ambulances are wagons furnished by the several States and claimed as regimental property. If, however, they are available as ambulances, this is of little consequence; but there are other inaccuracies, as, for instance, in General Banks' division, where I know that 10 four-wheeled ambulances, new and of the army pattern, are or ought to be in possession of the quartermaster. In addition to this, I know that some of his regiments have four-wheeled ambulances furnished by their States. I regret that we have not received the returns of casualties at Fort Donelson, as they would assist me in estimating for the probable wants of this army. My estimate should be a minimum for several obvious reasons; still it would not be prudent to make it too small. The ambulance board estimated for 2 four-wheeled and 10 two-wheeled ambulances for a regiment. These would give transportation for 40 men, or 4 per cent. of the assumed force. At this rate we should have 500 four-wheeled ambulances for this army and 2,500 two-wheeled. This would require a train of four-wheeled ambulances 5 miles long, and yet it would carry but 5,000 wounded; whereas in a general engagement, with a force of 200,000 men, we might expect 60,000 wounded. If one-half of these require ambulance transportation, it would take 3,000 four-wheeled army ambulances to carry them, and the train would be 30 miles long. I mention all this to show how inadequate any attainable train must be to provide for possible wants. Let us have a reasonable train, and if needs be it must be sent back and forth as often as may be necessary to remove the wounded from the field to the hospital..
The two-wheeled ambulances are universally condemned, and we cannot rely upon them for the road. They are in my opinion indispensable as tenders to the four-wheeled ambulances. They can be run with comparative ease where it would be impracticable to carry a four-wheeled ambulance; therefore, to bring men off the field to the road or to the hospitals on the field or for any distance not exceeding 2 miles, they will be found very useful. Combined with thee cacolets and the hand-stretchers they will and must suffice for field purposes during an action. We have some 250 of these two-wheeled ambulances and about 200 cacolets. These in my opinion are sufficient of that kind of transportation for the army. The cacolet will answer for the road in case of necessity, and perhaps some classes of wounds might be transported to the hospitals in the two-wheeled carts.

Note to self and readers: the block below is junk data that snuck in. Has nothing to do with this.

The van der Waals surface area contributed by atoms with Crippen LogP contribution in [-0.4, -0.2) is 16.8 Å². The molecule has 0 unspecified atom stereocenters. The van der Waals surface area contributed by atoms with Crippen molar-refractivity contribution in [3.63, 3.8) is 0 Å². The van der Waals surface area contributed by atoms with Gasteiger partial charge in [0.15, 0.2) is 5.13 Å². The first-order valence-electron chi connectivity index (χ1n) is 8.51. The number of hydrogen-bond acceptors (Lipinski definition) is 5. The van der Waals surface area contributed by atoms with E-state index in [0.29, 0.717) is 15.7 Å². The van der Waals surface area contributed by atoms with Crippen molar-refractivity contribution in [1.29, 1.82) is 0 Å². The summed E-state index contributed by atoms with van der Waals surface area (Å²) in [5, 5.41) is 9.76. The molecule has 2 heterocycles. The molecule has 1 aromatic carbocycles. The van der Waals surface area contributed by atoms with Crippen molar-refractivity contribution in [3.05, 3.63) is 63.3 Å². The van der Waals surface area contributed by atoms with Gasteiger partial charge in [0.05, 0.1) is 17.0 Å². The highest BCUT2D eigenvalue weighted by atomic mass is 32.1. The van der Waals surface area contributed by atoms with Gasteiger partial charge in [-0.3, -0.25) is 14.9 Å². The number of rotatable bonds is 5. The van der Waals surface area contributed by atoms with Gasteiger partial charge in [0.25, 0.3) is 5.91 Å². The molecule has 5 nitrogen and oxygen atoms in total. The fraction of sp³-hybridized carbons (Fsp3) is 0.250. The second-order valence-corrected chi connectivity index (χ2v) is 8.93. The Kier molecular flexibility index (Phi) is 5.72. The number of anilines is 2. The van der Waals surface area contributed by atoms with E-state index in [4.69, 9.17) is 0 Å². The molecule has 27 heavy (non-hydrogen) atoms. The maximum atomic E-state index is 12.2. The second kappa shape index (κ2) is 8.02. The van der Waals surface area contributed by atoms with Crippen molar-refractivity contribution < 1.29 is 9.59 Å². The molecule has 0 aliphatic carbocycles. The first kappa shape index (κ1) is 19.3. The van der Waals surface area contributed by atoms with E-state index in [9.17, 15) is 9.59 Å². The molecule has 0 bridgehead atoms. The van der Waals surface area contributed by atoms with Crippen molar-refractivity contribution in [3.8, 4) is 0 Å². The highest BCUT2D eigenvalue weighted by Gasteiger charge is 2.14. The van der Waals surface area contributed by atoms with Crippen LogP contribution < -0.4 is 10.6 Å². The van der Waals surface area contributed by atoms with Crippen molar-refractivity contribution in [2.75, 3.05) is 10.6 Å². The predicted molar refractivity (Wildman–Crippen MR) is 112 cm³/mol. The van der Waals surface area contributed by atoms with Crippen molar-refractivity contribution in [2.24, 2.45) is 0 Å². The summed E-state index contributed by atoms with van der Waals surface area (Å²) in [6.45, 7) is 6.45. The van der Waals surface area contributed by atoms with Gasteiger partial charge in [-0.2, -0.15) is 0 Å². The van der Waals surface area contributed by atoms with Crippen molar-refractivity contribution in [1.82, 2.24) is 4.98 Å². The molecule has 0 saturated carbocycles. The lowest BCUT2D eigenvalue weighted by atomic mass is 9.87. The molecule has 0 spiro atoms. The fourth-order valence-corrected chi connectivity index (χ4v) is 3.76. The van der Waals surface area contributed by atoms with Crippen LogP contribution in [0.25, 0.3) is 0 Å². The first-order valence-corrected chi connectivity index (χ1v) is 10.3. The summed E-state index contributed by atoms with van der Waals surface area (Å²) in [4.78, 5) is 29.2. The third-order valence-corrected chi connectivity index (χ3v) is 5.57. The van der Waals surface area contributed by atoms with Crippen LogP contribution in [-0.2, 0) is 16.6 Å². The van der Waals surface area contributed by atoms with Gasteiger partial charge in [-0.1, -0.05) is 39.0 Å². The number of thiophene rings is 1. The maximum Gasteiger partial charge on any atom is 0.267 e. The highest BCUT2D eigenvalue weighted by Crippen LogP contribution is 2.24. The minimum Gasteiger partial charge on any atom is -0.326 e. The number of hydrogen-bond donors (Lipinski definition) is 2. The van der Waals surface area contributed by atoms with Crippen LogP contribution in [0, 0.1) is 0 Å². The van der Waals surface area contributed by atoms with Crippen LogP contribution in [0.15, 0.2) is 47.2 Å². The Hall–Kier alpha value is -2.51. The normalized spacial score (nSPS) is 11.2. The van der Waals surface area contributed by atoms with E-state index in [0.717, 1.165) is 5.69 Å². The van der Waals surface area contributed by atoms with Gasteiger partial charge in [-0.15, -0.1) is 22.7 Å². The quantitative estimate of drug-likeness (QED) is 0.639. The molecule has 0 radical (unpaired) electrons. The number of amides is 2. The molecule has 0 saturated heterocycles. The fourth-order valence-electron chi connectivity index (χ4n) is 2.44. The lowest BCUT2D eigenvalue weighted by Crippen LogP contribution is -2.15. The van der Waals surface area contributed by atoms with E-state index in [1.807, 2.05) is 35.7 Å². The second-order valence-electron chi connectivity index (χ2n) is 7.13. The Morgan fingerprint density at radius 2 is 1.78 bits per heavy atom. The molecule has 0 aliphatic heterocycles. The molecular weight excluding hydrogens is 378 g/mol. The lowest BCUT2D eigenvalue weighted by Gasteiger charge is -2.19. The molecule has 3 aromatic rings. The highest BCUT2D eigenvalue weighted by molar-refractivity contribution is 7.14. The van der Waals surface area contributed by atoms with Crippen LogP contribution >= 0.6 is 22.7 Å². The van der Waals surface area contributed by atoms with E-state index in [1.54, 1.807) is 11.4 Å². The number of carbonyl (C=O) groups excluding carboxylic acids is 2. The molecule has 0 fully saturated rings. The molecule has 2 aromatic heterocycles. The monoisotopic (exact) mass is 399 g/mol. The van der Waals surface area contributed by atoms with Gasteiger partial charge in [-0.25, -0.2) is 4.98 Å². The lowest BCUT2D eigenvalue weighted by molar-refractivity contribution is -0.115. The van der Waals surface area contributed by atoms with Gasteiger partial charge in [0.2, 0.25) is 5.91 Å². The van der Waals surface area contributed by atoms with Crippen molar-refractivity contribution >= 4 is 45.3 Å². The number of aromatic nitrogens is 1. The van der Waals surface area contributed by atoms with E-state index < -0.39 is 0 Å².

I am furnished, then, with a basis fo 250 regiments on which to found my estimate for the four-wheeled ambulances. After much reflection I have concluded that one of these of the army pattern should be provided for each regiment or separate battalion. These would give transportation for 2,500 men (if 250 in number), and would make a train 2 1/2 miles in length. Upon the advance of course they would not be assembled in one body, but in sending the wounded back to the general hospitals it is possible they may be, and the train would then be as long and convey as many people as would probably be sent at one time to the hospitals. I would therefore respectfully recommend that the number of four-wheeled ambulances to be provided for the army be one to a regiment or separate corps, and that it be of the army pattern.
Very respectfully, your obedient servant,
CHAS. S. TRIPLER,
Surgeon and Medical Director Army of the Potomac.
General S. WILLIAMS,
Assistant Adjutant-General, Army of the Potomac.